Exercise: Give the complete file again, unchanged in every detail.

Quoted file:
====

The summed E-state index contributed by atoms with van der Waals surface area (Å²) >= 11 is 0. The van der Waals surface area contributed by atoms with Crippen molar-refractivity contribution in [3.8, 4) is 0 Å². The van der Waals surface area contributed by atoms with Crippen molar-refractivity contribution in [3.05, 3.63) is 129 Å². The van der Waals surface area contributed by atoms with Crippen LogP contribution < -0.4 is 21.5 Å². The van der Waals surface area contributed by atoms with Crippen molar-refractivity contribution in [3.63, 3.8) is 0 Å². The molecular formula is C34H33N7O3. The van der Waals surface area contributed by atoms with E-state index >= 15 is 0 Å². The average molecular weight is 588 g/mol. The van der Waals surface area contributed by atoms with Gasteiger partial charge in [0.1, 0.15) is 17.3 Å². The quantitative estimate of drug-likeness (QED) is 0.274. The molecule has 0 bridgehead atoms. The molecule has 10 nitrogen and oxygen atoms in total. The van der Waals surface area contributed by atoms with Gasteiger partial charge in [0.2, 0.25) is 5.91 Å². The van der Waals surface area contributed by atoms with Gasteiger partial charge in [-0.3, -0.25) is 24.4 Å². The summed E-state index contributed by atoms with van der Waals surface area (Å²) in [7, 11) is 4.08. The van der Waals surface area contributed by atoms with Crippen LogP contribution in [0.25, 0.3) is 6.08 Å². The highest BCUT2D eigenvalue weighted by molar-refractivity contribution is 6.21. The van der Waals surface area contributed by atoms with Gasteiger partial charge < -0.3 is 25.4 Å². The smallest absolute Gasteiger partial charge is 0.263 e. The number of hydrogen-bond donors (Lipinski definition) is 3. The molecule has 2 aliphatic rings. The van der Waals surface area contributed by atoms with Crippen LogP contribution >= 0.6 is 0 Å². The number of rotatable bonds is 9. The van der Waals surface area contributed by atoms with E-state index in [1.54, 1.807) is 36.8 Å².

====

The summed E-state index contributed by atoms with van der Waals surface area (Å²) >= 11 is 0. The van der Waals surface area contributed by atoms with Crippen molar-refractivity contribution in [3.8, 4) is 0 Å². The van der Waals surface area contributed by atoms with Crippen molar-refractivity contribution in [3.05, 3.63) is 129 Å². The van der Waals surface area contributed by atoms with Crippen LogP contribution < -0.4 is 21.5 Å². The van der Waals surface area contributed by atoms with Crippen molar-refractivity contribution in [3.63, 3.8) is 0 Å². The molecular formula is C34H33N7O3. The van der Waals surface area contributed by atoms with E-state index >= 15 is 0 Å². The average molecular weight is 588 g/mol. The van der Waals surface area contributed by atoms with Gasteiger partial charge in [0.1, 0.15) is 17.3 Å². The quantitative estimate of drug-likeness (QED) is 0.274. The molecule has 0 bridgehead atoms. The molecule has 10 nitrogen and oxygen atoms in total. The van der Waals surface area contributed by atoms with Gasteiger partial charge in [0.2, 0.25) is 5.91 Å². The van der Waals surface area contributed by atoms with Gasteiger partial charge in [-0.3, -0.25) is 24.4 Å². The summed E-state index contributed by atoms with van der Waals surface area (Å²) in [7, 11) is 4.08. The van der Waals surface area contributed by atoms with Crippen LogP contribution in [0.25, 0.3) is 6.08 Å². The highest BCUT2D eigenvalue weighted by molar-refractivity contribution is 6.21. The van der Waals surface area contributed by atoms with Gasteiger partial charge < -0.3 is 25.4 Å². The smallest absolute Gasteiger partial charge is 0.263 e. The number of hydrogen-bond donors (Lipinski definition) is 3. The molecule has 2 aliphatic rings. The van der Waals surface area contributed by atoms with Crippen LogP contribution >= 0.6 is 0 Å². The number of rotatable bonds is 9. The van der Waals surface area contributed by atoms with E-state index in [1.54, 1.807) is 36.8 Å².